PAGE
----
Fashion Mogul: Christian Dior

Fashion Mogul: Christian Dior

Christian Dior (French pronunciation: [kʁistjɑ̃ djɔːʁ]) (21 January 1905 – 23 October 1957) was a French fashion designer, best known as the founder of one of the world’s top fashion houses, also called Christian Dior.

Christian Dior was born in Granville, a seaside town on the coast of France, the second of the five children of Maurice Dior, a wealthy fertilizer manufacturer (the family firm was Dior Frères), and his wife, the former Madeleine Martin. He had four siblings: Raymond (father ofFrançoise Dior), Jacqueline, Bernard, and Ginette (aka Catherine).

Christian’s family had hopes he would become a diplomat, but Dior was artistic and wished to be involved in fashion. To make money, he sold his fashion sketches outside his house for about 10 cents each. In 1928 after leaving school he received money from his father to finance a small art gallery, where he and a friend sold art by the likes of Pablo Picasso.

After a financial disaster that resulted in his father losing control of Dior Frères, Christian Dior was forced to close the gallery. From the 1930s to the 1940s he worked with fashion designer Robert Piguet until being called up for military service. In 1942, having left the Army, Dior joined the fashion house of Lucien Lelong, where he and Pierre Balmain were the primary designers. For the duration of World War II, Christian Dior, as an employee of Lelong—who labored to preserve the French fashion industry during wartime for economic and artistic reasons—dressed the wives of the Nazi officers and French collaborators, as did other fashion houses that remained in business during the war, including Jean Patou, Jeanne Lanvin, and Nina Ricci. While her brother dressed Nazi wives, Dior’s sister Catherine (1917—2008) served as a member of the French Resistance, was captured by the Gestapo, and sent to the Ravensbrück concentration camp; she was liberated in May 1945.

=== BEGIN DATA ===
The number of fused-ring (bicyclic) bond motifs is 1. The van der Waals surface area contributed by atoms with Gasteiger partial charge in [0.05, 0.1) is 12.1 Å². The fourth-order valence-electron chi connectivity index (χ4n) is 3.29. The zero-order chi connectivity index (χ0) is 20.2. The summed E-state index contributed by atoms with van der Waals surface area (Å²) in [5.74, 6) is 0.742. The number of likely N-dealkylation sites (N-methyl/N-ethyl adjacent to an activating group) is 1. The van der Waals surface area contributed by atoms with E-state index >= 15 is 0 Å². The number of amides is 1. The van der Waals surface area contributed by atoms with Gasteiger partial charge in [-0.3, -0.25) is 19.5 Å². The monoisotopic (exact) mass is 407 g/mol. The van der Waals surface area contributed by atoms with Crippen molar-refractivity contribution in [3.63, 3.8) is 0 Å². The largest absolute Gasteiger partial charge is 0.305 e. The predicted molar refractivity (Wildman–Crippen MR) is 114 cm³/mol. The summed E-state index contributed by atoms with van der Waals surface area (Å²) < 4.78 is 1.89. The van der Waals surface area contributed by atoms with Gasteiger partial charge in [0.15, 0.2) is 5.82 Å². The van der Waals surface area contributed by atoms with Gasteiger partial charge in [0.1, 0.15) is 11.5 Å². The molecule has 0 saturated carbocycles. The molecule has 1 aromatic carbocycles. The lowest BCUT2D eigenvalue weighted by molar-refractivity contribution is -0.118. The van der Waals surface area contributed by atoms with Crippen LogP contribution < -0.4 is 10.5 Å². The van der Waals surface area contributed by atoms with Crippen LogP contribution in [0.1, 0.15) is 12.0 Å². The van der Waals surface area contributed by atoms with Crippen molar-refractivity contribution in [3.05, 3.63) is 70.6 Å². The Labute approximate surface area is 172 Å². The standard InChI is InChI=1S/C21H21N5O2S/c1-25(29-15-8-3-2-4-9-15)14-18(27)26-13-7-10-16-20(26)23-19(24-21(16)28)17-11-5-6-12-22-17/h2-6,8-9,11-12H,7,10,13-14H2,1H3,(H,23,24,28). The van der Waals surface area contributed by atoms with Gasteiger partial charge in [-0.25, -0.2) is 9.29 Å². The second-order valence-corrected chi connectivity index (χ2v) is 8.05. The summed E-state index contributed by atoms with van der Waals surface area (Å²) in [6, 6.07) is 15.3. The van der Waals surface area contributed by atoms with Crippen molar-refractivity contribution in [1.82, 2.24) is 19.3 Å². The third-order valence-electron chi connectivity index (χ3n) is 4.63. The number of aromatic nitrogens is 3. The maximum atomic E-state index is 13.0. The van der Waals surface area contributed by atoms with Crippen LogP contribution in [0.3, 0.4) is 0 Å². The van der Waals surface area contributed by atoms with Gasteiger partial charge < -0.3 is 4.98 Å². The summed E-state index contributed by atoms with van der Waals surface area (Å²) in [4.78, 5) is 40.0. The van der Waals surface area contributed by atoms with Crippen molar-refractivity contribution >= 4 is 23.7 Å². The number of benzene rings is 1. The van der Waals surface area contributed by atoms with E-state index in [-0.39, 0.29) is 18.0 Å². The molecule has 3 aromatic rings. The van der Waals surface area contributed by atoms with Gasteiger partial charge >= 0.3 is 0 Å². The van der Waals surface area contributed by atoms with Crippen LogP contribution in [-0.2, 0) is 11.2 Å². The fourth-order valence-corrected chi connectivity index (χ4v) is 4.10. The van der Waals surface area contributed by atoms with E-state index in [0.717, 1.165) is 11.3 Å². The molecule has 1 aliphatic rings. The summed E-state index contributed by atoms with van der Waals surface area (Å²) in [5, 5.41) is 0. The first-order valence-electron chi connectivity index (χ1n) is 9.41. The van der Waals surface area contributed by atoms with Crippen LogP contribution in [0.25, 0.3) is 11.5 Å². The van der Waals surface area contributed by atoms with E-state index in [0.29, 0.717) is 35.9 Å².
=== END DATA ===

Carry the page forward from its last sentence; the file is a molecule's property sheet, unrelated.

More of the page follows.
On 16 December 1946 Dior founded his fashion house, backed by Marcel Boussac, a cotton-fabric magnate. The actual name of the line of his first collection, presented in early 1947, was Corolle (literally the botanical term corolla or circlet of flower petals in English), but the phrase New Look was coined for it by Carmel Snow, the editor-in-chief of Harper’s Bazaar. Dior’s designs were more voluptuous than the boxy, fabric-conserving shapes of the recent World War II styles, influenced by the rations on fabric.[5] He was a master at creating shapes and silhouettes; Dior is quoted as saying “I have designed flower women.” His look employed fabrics lined predominantly with percale, boned, bustier-style bodices, hip padding, wasp-waisted corsets and petticoats that made his dresses flare out from the waist, giving his models a very curvaceous form.

Added on: January 27th, 2012

Category: DOCS, FASHION

 
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